Archaeologists from the Texas A&M University, Baylor University, and the University of Texas have unearthed what might have been the oldest weapons in North America.

The team was digging at the Debra L. Friedkin site and found numerous ancient spear points about 3 or 4 inches long. They believe that the weapons are about 15,500 years old.

Details of the discovery are published in the current issue of the journal Science Advances.

Pre-Clovis People

"There is no doubt these weapons were used for hunting game in the area at that time," stated Micahel Waters, a professor of anthropology and co-author of the study.

According to a dating technique known as Optically Stimulated Luminescence, the spear points were found under several feet of sediments in the site that is around 15,500 years old. This places the weapons before the Clovis people who are believed to be the first humans to arrive in the Americas.

The Clovis existed at around 13,000 to 12,700 years ago. Their weapons, which they used to hunt animals such as mammoths and mastodon, were also found in parts of the United States and northern Mexico.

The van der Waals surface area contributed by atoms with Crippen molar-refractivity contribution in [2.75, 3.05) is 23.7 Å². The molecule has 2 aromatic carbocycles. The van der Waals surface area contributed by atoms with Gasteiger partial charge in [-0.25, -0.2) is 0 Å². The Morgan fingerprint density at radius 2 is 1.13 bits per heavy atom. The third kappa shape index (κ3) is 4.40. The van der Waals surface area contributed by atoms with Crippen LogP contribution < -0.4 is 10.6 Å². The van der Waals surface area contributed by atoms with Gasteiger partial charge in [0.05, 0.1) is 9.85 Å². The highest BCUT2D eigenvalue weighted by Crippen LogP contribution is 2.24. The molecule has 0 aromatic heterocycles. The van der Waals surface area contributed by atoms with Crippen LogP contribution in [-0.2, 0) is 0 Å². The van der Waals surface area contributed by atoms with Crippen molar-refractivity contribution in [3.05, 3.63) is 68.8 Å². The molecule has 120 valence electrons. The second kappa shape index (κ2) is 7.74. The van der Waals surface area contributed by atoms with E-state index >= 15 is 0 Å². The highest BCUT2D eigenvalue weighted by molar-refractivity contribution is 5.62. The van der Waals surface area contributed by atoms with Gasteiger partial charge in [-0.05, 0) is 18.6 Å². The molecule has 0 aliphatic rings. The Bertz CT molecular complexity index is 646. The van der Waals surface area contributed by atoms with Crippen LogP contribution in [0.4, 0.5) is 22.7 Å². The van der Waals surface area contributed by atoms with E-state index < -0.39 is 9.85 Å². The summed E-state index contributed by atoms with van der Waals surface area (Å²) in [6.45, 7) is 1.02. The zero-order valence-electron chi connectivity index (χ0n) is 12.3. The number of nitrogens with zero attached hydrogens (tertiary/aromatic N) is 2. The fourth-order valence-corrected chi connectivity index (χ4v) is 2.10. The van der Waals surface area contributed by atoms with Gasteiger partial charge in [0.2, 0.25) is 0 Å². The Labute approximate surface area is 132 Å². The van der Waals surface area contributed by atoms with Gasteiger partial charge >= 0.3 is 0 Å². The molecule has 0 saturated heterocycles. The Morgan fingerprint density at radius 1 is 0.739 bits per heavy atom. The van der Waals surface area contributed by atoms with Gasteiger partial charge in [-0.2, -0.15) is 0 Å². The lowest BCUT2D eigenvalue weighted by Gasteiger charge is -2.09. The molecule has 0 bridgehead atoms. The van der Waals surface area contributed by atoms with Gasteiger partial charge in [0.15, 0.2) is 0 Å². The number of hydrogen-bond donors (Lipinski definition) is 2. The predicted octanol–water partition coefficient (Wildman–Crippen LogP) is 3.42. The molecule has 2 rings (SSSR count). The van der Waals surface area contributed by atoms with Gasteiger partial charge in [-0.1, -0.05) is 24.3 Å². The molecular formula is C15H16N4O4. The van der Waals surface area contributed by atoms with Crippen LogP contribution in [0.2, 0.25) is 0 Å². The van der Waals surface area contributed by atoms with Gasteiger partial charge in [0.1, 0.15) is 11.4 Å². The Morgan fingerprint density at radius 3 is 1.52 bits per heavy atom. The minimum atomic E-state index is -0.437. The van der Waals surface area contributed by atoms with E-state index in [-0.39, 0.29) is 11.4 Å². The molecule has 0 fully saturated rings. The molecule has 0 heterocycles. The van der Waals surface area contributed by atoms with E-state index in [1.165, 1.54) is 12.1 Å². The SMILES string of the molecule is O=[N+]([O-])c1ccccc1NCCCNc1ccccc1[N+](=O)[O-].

Missing Piece Of The Puzzle

The discovery is significant because it fills the gap between the pre-Clovis and Clovis eras in the early histories of the Americas. Because it was created earlier, the researchers hypothesized that the newly discovered spear points in the archeological site in Texas might have influenced the creation of Clovis Point and other subsequent projectile weapons.

"The findings expand our understanding of the earliest people to explore and settle North America," added Walter. "The peopling of the Americas during the end of the last Ice Age was a complex process and this complexity is seen in their genetic record."

The spear points were discovered at the Debra L. Friedkin site about 40 miles northwest of Austin. Archaeologists found a total of 238 items, including 12 complete and fragmented projectile points.

The Debra L. Friedkin site has been an archaeological site for 12 years. The mission was funded by the North Star Archaeological Research Program and the Elfrieda Frank Foundation.

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